Highlights of Russian Film Week

We pick four of the best from London fest.

by Amber Wilkinson

Attraction will open Russian Film Week
Attraction will open Russian Film Week

As the second Russian Film Week announced its programme in London this week, I was one of a group of international journalists lucky enough to be taking part in the first FIPRESCI Colloquium dedicated to Russian cinema, which I'll be writing more about in the coming days.

The great news for London cinefiles is, they can enjoy some of the same films that we've been getting the chance to see on their home turf and which suggest that the current cinematic landscape in Russia is both drawing on tradition and breaking new ground, with several debut directors making their mark. The festival runs from November 19 to 26, and while the programme, in general, is strong, I particularly recommend the following:

Attraction - This opening night film from actor-turned-director Fedor Bondarchuk is an alien invasion story with a Russian twist. When an alien spacecraft is forced to crashland in Moscow, Yulya (Irina Starshenbaum) and her boyfriend Artoyam (Alexander Petrov) both find themselves mixed up in different ways with one of the aliens aboard (Rinal Mukhametov) - a situation further complicated by the fact that Yulya's dad (Oleg Menshikov) is a high-ranking military chief. Bondarchuk's film takes a refreshingly humanistic approach to the subject, blending a potential romance with familiar ET themes, while also finding time to touch on the rise of the right and populism in modern Russia (a subject many outside the country will find strikes a chord). While this is unapologetically mainstream - and has enjoyed significant box office success in Russia - it is not just a CGI extravaganza, although the technical credits match anything coming out of Hollywood. Read our full review and what Fedor Bondarchuk said about the film.

Mathilde (Matilda) - Aleksey Uchitel gives his sumptuous costume melodrama a fairy tale sweep as he retells the story of Tsar Nicholas II's (Lars Eidinger) real-life affair with ballerina Matilda Kshesinskaya (Michalina Olszanska) prior to his marriage to Alexandra Feodorovna (Luise Wolfram). The film sparked huge controversy in the country prior to its release, including protests and even terror attacks, as Nicholas is viewed as a saint by the Greek Orthodox Church - violence condemned by the church itself. The film - which will close Russian Film Week - puts the beautiful interiors of some of St Petersburg's finest palaces to good use and features meticulous and magnificent costume work by Nadezhda Vasileva. A subplot about a soldier desperate to have Matilda for himself feels a bit tacked on for effect but the central romance is well handled and the crisis of conscience experienced by Nicholas believable. It's also heartening to see space given to the role of Alexandra, so that she is not merely a pawn in the love game between her fiance and his mistress. Read what Uchitel said about the film and our full review.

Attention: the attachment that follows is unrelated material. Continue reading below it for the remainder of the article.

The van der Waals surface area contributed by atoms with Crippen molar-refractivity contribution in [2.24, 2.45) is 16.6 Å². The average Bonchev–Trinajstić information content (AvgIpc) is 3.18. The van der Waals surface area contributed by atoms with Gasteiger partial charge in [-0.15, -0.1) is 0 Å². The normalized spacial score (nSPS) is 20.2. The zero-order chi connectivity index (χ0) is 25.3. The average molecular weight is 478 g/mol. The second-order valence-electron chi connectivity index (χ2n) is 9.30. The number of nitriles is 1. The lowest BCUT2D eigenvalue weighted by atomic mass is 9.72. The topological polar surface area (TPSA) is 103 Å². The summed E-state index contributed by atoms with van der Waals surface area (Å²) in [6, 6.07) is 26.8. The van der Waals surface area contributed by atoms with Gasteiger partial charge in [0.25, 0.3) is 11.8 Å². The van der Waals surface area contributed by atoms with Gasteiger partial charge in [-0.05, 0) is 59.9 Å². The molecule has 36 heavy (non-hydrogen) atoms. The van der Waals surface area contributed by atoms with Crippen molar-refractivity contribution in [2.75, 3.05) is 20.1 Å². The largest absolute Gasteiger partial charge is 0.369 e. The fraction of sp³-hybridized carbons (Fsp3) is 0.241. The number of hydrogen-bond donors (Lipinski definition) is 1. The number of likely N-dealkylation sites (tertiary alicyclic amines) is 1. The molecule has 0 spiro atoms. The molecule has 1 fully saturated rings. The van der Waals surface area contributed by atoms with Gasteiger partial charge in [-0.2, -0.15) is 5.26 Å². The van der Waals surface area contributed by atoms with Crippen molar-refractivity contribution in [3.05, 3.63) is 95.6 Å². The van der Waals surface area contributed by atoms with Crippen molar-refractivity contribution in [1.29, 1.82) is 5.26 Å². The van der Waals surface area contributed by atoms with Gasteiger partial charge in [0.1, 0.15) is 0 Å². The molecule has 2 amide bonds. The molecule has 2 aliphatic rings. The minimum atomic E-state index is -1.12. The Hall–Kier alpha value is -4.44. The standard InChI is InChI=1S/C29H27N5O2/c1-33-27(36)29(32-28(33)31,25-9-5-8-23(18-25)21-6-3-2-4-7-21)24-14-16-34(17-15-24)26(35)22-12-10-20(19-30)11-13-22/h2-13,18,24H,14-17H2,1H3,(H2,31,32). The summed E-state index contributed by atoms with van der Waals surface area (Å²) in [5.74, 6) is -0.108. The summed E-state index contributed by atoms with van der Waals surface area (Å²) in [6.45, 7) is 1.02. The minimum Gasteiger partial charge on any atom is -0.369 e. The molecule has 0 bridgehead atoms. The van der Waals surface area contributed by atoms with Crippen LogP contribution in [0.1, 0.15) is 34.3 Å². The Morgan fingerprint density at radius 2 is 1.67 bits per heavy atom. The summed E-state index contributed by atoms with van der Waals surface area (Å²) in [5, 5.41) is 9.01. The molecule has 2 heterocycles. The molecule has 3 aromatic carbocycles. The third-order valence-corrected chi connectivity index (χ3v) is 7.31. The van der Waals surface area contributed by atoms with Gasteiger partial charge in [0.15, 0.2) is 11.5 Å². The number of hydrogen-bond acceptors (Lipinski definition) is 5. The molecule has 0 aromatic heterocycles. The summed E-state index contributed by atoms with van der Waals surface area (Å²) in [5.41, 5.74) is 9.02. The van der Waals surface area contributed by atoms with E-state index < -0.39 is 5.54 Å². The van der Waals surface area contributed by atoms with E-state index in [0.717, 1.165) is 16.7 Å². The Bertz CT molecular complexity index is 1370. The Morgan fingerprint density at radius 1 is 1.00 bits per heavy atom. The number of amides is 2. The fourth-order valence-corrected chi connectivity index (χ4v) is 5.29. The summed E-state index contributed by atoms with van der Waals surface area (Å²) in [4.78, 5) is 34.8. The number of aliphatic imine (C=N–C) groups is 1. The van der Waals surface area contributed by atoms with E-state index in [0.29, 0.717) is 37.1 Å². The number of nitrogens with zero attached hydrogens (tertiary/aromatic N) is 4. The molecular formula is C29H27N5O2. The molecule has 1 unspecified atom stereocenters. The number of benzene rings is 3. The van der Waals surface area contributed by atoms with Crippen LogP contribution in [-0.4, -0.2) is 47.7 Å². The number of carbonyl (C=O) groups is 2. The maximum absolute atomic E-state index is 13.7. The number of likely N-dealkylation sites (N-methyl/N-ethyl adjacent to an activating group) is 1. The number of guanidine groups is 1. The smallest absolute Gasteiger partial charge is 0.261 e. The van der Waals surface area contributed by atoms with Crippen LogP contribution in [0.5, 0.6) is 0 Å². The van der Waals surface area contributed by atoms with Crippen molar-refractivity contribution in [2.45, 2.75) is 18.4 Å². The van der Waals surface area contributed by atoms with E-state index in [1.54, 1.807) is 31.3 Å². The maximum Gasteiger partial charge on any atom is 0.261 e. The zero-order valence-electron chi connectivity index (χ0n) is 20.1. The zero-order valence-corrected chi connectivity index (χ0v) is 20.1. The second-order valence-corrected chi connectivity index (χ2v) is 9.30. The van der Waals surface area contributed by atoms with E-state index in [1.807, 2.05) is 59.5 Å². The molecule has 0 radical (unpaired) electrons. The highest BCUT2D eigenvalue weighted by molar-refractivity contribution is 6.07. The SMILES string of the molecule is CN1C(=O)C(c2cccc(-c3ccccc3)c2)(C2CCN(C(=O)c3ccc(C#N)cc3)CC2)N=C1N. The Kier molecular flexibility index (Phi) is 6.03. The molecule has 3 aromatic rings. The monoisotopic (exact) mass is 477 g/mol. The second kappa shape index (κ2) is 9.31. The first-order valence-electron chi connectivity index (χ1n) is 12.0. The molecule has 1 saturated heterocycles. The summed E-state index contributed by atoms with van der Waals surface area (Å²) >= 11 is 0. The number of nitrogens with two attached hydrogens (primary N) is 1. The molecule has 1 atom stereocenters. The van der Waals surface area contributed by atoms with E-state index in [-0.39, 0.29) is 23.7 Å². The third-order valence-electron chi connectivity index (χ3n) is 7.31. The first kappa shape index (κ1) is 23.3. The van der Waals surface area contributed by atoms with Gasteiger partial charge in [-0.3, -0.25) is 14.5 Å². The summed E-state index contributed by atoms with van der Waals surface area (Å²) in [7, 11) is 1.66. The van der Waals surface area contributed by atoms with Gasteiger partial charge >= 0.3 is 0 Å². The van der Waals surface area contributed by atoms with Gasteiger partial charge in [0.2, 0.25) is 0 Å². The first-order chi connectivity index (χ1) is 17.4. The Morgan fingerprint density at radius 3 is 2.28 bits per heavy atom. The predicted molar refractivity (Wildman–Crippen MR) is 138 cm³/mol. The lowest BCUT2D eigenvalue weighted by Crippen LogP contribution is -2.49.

Arrhythmia - Romance gets a much more modern makeover in Boris Khlebnikov's story of a marriage in crisis, co-written by Natalya Meshchaninova. The troubles between Oleg (Alexander Yatsenko) and his wife Katya (Irina Gorbacheva) are set against the backdrop of the work of paramedics in Russia. Khlebnikov and Meschchaninova capture the essence of long-term relationships at the point when the firework bursts of highs and lows have been replaced by the dripping tap of minor annoyances that are becoming harder to ignore, yet the urge to kiss and make up is still dominant. The film is particularly notable for great performances by Yatsenko and Gorbacheva, who make sure we can see what is keeping them together as well as what is driving them apart. Read the full review here.

Closeness - A deserved winner of the FIPRESCI prize at this year's Cannes Film Festival in the Un Certain Regard section, this is a remarkably accomplished debut by Kantemir Balagov. Co-written with Anton Yarush, the action takes place in 1998 near the Russia/Chechnya border against the background of what would become the Second Chechen War. Here the tomboyish Ila (Darya Zhovner) lives with her Jewish family, helping her father (Atrem Cipin) in his car garage. The Closeness of the title refers to the tightknit nature of the family and the community but also the relationship Ila has with her brother David (Atrem Cipin), which has the danger of borderline incestuousness. Ila's 'forbidden' relationship with a Kabardian (Nazir Zhukov) and a sudden kidnapping shake the family to the core. Balagov's idea of closeness extends to his framing. The whole film is shot in a claustrophobic 4:3 aspect ratio, with Ila increasingly framed - if not, ultimately, trapped - in smaller and smaller areas within that frame. A tense exploration of mother and daughter relationships as well as a gripping character study, the only reservation is the inclusion of genuine execution footage from the period - real victims (and their families), who, it seems, have no say on their inclusion here. Read what the director said about the film.

Details of the full programme and venues for Russian Film Week can be found on the official site.

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